As mentioned in juathalf's answer, the definition of the "function" $f$ is that
if $x$ is any appropriate string, expression, or arrangement of symbols, then $f(x)$ is the number of symbols in $x$, with duplicates included, but not including invisible "symbols" such as the exponentiation operator in $2^2$.
But what is the most inclusive possible domain of $f$? A first attempt at answering that is to simply say that the domain of $f$ is
the set of all arrangements of symbols (including the empty arrangement, so that $f()$ is defined as $0$).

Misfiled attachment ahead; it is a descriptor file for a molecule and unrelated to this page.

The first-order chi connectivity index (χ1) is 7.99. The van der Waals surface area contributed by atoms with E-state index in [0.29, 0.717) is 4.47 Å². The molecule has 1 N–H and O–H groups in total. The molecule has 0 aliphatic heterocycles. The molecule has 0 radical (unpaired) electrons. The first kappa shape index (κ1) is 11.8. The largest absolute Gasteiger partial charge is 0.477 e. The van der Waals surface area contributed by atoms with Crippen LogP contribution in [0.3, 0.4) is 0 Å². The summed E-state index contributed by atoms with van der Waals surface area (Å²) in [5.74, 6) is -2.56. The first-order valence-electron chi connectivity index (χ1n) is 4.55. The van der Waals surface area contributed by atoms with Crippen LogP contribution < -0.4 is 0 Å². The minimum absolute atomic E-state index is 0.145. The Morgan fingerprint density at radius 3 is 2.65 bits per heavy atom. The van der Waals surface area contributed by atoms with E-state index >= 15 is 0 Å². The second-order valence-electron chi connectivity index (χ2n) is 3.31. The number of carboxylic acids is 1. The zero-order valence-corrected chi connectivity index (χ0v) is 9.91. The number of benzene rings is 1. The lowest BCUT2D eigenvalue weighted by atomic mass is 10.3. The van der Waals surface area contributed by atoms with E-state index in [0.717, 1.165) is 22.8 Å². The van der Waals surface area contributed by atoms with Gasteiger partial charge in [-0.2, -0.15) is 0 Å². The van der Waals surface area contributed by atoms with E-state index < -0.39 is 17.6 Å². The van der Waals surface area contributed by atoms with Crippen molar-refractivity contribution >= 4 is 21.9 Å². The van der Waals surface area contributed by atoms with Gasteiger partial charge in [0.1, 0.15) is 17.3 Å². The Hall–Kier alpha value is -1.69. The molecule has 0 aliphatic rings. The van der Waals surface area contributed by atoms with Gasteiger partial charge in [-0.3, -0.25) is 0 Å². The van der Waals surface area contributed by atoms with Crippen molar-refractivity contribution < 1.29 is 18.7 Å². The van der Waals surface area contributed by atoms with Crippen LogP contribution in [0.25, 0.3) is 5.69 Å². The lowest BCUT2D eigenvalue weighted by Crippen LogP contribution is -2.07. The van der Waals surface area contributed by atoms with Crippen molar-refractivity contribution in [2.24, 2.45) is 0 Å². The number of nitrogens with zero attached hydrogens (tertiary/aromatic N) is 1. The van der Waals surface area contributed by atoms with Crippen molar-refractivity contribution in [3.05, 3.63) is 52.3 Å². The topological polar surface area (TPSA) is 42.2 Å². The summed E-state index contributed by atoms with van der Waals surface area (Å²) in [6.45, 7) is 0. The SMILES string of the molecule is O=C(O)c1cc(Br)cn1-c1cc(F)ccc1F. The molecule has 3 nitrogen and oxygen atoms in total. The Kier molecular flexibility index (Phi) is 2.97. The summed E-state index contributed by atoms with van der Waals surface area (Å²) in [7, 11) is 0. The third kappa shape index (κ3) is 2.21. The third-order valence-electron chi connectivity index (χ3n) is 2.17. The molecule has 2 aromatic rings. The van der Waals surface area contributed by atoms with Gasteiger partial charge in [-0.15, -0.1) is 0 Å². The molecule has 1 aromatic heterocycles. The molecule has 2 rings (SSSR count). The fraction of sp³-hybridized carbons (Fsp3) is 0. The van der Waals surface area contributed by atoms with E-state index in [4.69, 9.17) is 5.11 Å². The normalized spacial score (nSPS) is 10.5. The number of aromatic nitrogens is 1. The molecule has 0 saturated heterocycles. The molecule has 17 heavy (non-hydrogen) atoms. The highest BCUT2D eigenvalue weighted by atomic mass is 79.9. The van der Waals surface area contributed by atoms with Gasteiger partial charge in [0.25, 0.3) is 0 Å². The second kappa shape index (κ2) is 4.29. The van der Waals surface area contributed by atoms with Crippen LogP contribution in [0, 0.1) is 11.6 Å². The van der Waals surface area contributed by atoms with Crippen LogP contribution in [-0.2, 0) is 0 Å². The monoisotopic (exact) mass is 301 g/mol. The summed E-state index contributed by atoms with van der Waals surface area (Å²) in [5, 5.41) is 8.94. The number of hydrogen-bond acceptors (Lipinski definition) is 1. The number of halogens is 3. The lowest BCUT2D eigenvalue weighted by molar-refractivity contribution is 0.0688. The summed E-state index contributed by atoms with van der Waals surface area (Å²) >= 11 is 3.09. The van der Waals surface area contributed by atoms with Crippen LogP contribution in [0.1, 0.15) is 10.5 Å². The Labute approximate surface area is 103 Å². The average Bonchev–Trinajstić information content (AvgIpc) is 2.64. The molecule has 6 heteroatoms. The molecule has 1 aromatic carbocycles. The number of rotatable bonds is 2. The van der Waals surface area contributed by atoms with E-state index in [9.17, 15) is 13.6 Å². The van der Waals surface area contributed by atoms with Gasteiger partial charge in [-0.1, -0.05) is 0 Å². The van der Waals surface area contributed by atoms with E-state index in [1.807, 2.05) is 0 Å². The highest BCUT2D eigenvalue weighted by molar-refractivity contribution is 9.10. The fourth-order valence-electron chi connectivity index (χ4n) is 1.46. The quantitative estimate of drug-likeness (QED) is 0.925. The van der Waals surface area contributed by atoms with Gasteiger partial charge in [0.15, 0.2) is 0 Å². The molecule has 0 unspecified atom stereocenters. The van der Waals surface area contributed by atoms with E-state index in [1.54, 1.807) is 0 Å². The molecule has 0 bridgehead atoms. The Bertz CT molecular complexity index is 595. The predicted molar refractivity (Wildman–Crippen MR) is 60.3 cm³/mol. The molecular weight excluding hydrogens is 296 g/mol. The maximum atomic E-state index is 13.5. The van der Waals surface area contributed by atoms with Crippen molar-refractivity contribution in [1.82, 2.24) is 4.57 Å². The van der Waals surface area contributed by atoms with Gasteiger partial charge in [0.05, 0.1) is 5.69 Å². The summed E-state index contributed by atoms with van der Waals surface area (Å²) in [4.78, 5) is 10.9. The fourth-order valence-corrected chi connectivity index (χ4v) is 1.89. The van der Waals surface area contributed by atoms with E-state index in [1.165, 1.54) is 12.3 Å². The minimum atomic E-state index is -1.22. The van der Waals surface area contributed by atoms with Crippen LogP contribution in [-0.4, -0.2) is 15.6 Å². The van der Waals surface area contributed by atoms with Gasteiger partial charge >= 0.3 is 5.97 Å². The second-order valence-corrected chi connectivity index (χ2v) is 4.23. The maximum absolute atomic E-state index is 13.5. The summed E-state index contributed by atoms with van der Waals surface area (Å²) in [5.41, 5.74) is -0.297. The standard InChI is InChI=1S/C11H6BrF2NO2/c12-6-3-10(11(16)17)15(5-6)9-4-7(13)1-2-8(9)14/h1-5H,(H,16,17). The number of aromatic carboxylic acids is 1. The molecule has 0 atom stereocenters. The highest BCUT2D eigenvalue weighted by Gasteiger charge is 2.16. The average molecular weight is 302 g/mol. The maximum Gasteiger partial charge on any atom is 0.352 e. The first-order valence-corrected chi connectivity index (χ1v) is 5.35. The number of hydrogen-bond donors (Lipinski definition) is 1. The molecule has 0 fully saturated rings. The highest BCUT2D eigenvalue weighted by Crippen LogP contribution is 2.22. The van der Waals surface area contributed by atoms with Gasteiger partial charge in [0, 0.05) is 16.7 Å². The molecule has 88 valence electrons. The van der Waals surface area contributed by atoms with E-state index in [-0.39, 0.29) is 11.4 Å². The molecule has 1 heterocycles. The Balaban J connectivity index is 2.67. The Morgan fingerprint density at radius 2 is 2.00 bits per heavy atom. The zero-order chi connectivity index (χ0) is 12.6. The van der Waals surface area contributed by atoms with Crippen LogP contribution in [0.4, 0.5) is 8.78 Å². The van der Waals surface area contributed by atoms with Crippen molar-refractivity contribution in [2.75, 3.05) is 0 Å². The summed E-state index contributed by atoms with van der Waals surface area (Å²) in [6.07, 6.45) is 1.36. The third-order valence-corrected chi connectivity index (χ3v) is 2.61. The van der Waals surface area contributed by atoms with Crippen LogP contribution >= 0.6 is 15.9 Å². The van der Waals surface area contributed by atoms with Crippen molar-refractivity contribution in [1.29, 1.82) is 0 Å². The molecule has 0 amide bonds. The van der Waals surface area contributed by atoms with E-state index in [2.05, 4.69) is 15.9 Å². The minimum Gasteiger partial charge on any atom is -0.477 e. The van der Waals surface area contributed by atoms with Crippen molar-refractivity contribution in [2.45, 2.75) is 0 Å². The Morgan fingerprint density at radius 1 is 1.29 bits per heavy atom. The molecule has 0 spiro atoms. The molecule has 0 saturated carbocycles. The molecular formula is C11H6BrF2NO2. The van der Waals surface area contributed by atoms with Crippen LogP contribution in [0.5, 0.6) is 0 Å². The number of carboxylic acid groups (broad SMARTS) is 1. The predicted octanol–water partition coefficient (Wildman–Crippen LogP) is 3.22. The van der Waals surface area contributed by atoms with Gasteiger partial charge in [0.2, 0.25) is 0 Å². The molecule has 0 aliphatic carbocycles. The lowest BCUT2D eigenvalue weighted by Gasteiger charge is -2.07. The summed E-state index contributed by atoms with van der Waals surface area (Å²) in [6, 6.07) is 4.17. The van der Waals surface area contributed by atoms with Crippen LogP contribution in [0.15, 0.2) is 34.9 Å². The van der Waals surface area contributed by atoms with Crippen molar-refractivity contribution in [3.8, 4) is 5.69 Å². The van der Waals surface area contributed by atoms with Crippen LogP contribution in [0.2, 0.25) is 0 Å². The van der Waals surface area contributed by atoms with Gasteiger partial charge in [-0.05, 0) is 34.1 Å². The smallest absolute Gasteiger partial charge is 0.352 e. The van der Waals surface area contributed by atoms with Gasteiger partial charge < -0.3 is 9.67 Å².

However, the problem with this is that
it results in ambiguous expressions, since the expression $f(a) + f(b)$ could mean either the length of "$a$" plus the length of "$b$" or the length of "$a) + f(b$"!
One possible solution would be to say that
an ambiguous expression involving $f$ must be accompanied by an explanation of how it is interpreted.
A more hilarious option would be to say that
the parentheses around the argument of $f$ must be much larger than any potentially confusing parentheses inside the argument, so that the second interpretation above could be written as $f \bigg (a) + f (b \bigg)$.
But I think the author's intended domain is probably
the set of all arrangements of symbols that do not include unmatched parentheses.